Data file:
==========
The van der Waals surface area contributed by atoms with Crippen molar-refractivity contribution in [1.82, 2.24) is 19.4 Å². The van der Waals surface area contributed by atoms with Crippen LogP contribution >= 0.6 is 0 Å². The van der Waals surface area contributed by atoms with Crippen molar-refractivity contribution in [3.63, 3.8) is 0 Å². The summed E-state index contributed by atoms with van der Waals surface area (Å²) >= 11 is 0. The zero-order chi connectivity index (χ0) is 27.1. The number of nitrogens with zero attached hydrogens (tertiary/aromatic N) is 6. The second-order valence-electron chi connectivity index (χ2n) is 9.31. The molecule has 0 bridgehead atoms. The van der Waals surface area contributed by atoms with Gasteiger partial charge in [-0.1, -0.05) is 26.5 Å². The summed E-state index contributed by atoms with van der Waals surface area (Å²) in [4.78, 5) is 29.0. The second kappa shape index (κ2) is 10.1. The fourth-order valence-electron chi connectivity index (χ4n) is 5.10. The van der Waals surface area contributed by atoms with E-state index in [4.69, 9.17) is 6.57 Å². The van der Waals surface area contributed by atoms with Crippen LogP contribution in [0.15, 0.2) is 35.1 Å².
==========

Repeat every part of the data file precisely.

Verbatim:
The van der Waals surface area contributed by atoms with Crippen molar-refractivity contribution in [1.82, 2.24) is 19.4 Å². The van der Waals surface area contributed by atoms with Crippen LogP contribution >= 0.6 is 0 Å². The van der Waals surface area contributed by atoms with Crippen molar-refractivity contribution in [3.63, 3.8) is 0 Å². The summed E-state index contributed by atoms with van der Waals surface area (Å²) >= 11 is 0. The zero-order chi connectivity index (χ0) is 27.1. The number of nitrogens with zero attached hydrogens (tertiary/aromatic N) is 6. The second-order valence-electron chi connectivity index (χ2n) is 9.31. The molecule has 0 bridgehead atoms. The van der Waals surface area contributed by atoms with Gasteiger partial charge in [-0.1, -0.05) is 26.5 Å². The summed E-state index contributed by atoms with van der Waals surface area (Å²) in [4.78, 5) is 29.0. The second kappa shape index (κ2) is 10.1. The fourth-order valence-electron chi connectivity index (χ4n) is 5.10. The van der Waals surface area contributed by atoms with E-state index in [4.69, 9.17) is 6.57 Å². The van der Waals surface area contributed by atoms with Crippen LogP contribution in [0.15, 0.2) is 35.1 Å².